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MONDAY, Jan. 20, 2014 (HealthDay News) -- A link may exist between the sleep hormone melatonin and prostate cancer, according to a new study. But experts say it's too early for men to start popping melatonin supplements to help prevent the disease.
Results of the study, which included 928 Icelandic men, suggest men who have higher levels of melatonin may have a lower risk of developing prostate cancer, said lead author Sarah Markt, a doctoral candidate in the department of epidemiology at Harvard School of Public Health.
"Men who had higher levels of melatonin had a 75 percent reduced risk for developing advanced prostate cancer compared with men who had lower melatonin. The risk was especially reduced when it came to advanced disease," Markt said.
Melatonin is believed to be connected with the body's circadian rhythms, Markt said, although it isn't necessarily produced during sleep. The hormone is secreted by the pineal gland during the night, and represents the biochemical signal of darkness, she added.
She was interested in studying a potential link between melatonin levels and prostate cancer because a number of other studies have suggested that low melatonin and disrupted sleep can be related to health problems, including a potential risk for cancer.
"In experimental studies -- animal studies and prostate cancer cell lines -- it's been shown that melatonin has an inhibiting effect on prostate tumor growth," Markt said.
She and her colleagues analyzed data from a 2002 to 2009 study of Icelandic men. The investigators used urine samples from participants to measure melatonin levels and linked them to cancer and death registries. The men also answered a questionnaire about sleep patterns.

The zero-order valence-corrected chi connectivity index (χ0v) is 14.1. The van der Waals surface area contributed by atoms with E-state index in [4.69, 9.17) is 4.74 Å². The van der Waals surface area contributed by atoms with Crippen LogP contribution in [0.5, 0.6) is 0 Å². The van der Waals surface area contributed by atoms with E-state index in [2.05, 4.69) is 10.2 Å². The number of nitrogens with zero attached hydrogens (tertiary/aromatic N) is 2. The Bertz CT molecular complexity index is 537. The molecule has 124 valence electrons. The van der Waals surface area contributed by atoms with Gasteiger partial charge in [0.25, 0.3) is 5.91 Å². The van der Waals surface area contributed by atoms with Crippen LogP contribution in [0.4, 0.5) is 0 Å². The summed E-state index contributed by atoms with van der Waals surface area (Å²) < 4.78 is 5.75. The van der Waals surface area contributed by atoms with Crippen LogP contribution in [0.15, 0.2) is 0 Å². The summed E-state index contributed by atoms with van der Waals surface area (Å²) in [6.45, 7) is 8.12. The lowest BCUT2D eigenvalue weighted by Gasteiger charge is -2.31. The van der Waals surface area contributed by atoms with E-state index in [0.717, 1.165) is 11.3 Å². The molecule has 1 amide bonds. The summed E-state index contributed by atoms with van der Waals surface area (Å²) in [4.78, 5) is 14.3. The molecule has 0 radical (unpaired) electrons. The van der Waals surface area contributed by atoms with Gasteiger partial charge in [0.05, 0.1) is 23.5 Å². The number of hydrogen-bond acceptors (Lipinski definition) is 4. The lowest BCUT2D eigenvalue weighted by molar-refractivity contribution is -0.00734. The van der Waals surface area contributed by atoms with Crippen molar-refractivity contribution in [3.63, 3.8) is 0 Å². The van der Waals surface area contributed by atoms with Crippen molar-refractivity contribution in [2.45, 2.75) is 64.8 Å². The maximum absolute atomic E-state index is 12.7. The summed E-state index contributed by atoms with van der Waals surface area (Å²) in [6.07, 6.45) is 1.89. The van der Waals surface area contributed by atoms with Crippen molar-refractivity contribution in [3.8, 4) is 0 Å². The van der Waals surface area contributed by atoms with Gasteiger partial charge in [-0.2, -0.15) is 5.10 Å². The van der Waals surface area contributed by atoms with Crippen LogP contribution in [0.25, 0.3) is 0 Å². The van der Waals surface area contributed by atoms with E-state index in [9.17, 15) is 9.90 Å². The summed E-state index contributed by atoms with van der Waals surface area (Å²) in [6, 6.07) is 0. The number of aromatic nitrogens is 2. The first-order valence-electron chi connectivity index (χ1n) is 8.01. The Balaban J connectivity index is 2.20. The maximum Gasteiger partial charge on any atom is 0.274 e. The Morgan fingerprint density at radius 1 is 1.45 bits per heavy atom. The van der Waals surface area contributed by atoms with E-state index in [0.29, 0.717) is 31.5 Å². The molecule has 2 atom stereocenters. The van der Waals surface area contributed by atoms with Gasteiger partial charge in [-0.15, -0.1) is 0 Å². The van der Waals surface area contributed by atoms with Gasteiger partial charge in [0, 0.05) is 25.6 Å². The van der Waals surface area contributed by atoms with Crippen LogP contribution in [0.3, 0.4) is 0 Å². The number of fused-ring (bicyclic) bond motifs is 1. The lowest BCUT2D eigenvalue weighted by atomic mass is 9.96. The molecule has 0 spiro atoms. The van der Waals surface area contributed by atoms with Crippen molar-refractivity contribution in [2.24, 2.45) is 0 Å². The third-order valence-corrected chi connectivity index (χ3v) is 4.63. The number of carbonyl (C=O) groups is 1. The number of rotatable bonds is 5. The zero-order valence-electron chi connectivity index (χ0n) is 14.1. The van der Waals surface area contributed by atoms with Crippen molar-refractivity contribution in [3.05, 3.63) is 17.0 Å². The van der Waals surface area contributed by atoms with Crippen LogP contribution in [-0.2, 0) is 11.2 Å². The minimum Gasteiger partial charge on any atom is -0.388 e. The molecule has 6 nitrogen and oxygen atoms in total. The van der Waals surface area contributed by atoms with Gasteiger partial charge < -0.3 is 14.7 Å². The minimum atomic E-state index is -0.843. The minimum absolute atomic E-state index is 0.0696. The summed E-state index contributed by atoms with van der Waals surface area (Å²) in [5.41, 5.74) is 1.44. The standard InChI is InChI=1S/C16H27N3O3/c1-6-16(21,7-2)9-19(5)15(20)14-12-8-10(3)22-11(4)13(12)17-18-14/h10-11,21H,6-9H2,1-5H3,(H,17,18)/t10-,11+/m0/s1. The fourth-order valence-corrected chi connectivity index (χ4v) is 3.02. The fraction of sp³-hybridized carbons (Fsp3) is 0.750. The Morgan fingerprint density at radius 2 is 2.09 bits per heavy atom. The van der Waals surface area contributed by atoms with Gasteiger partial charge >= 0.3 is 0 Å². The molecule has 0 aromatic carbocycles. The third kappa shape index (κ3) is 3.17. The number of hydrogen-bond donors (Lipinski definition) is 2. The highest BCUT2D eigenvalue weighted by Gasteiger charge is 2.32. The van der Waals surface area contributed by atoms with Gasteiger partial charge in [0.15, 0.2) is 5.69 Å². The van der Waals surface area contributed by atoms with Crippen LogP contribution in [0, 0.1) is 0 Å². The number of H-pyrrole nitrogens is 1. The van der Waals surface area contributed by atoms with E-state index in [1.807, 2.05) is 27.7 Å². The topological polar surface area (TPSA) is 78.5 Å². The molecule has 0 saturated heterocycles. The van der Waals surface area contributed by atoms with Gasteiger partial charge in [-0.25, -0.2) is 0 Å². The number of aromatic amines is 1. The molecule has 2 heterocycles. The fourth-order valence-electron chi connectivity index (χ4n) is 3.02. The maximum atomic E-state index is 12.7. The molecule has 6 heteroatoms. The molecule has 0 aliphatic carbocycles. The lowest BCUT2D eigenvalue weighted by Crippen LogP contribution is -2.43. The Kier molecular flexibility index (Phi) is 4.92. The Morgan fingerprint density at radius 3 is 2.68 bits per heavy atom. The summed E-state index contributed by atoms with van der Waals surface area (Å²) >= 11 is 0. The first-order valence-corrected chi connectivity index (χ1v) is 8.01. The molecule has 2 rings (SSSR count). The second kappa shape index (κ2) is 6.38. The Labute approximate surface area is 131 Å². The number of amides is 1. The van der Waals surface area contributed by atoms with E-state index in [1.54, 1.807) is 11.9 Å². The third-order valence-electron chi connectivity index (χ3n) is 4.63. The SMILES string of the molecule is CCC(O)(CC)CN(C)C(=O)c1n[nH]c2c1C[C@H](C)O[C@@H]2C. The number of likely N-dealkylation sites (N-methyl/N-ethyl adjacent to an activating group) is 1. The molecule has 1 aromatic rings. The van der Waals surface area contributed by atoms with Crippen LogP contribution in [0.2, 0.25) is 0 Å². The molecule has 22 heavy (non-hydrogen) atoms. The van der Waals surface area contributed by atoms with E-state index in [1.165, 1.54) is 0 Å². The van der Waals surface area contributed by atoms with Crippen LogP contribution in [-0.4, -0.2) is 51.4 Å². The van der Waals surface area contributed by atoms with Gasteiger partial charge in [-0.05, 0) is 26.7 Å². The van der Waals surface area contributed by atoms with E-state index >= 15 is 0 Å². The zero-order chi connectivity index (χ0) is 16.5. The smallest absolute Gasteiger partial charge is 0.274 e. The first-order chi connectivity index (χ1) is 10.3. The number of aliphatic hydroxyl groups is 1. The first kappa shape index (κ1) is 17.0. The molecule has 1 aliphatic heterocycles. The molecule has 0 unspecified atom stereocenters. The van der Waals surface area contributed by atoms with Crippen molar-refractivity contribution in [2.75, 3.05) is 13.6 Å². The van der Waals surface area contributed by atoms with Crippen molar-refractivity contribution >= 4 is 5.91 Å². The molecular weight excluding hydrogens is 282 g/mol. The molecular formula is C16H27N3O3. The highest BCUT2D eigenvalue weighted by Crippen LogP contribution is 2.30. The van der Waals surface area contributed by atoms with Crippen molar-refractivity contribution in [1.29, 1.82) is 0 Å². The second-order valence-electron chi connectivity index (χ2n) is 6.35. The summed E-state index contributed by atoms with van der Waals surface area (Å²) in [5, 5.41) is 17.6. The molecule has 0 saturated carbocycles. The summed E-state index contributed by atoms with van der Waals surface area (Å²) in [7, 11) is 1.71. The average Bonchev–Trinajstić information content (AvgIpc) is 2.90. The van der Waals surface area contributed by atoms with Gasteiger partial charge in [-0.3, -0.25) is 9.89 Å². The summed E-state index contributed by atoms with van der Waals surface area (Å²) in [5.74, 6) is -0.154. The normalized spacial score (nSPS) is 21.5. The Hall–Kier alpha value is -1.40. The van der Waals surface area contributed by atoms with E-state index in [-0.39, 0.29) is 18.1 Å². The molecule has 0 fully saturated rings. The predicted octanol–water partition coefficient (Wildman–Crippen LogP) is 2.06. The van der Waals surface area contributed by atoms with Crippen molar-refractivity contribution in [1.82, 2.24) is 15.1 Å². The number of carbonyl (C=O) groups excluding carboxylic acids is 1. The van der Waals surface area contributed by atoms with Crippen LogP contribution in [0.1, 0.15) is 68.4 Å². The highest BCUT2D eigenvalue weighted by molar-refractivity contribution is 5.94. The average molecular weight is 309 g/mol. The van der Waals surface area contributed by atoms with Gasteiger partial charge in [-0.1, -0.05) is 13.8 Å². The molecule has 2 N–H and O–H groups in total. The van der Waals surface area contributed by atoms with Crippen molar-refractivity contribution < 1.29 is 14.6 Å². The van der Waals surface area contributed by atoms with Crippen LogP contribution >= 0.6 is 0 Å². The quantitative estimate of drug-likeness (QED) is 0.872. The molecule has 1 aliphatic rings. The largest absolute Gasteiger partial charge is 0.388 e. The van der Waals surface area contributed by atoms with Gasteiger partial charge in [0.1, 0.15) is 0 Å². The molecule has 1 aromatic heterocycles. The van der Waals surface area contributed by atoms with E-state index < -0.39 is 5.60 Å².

One in seven men reported problems falling asleep, one in five men said they had problems staying asleep, and about one in three reported taking medication to help them sleep, the study found. Men with sleep troubles had significantly lower levels of the chemical 6-sulfatoxymelatonin -- a breakdown product of melatonin -- compared to men who reported no sleeping issues.
Of participants, 111 men were diagnosed with prostate cancer, including 24 with advanced prostate cancer, researchers learned.
Although the study found an association between melatonin levels and prostate cancer risk, it did not prove a cause-and-effect relationship, and experts noted that other factors might be involved.
June Chan, a professor of epidemiology, biostatistics and urology at the University of California, San Francisco, who was not involved with the study, said the findings are provocative and merit further confirmation and study.
"The association between melatonin and cancer has been observed in other cancer types as well," Chan said, adding that reports date back as far as 1970, and include breast cancer studies.
She added that research would need to rule out other potential risk factors that track with melatonin, such as exercise, and vitamin D levels. "I think these data are pretty early to suggest that men should take melatonin supplements solely for prevention of prostate cancer," Chan said.
Dr. Stephen Freedland, an associate professor of urology and pathology at Duke University, said the study concept is plausible, but he added that the fact that the men in the study come from a place with light extremes might also affect results.
"One confounding factor is that these are men in Iceland," Freedland said. "They spend practically six months of the year with no sunlight and six months with sunlight. What time of year was this done? There's actually data that suggest sunlight may be good for prostate cancer."
Study author Markt agreed that the results are not conclusive. "Prospective studies to investigate the interplay between sleep duration, sleep disturbance and melatonin levels on the risk for prostate cancer are needed," she said.
Because this study was presented at a medical meeting, the data and conclusions should be viewed as preliminary until published in a peer-reviewed journal.
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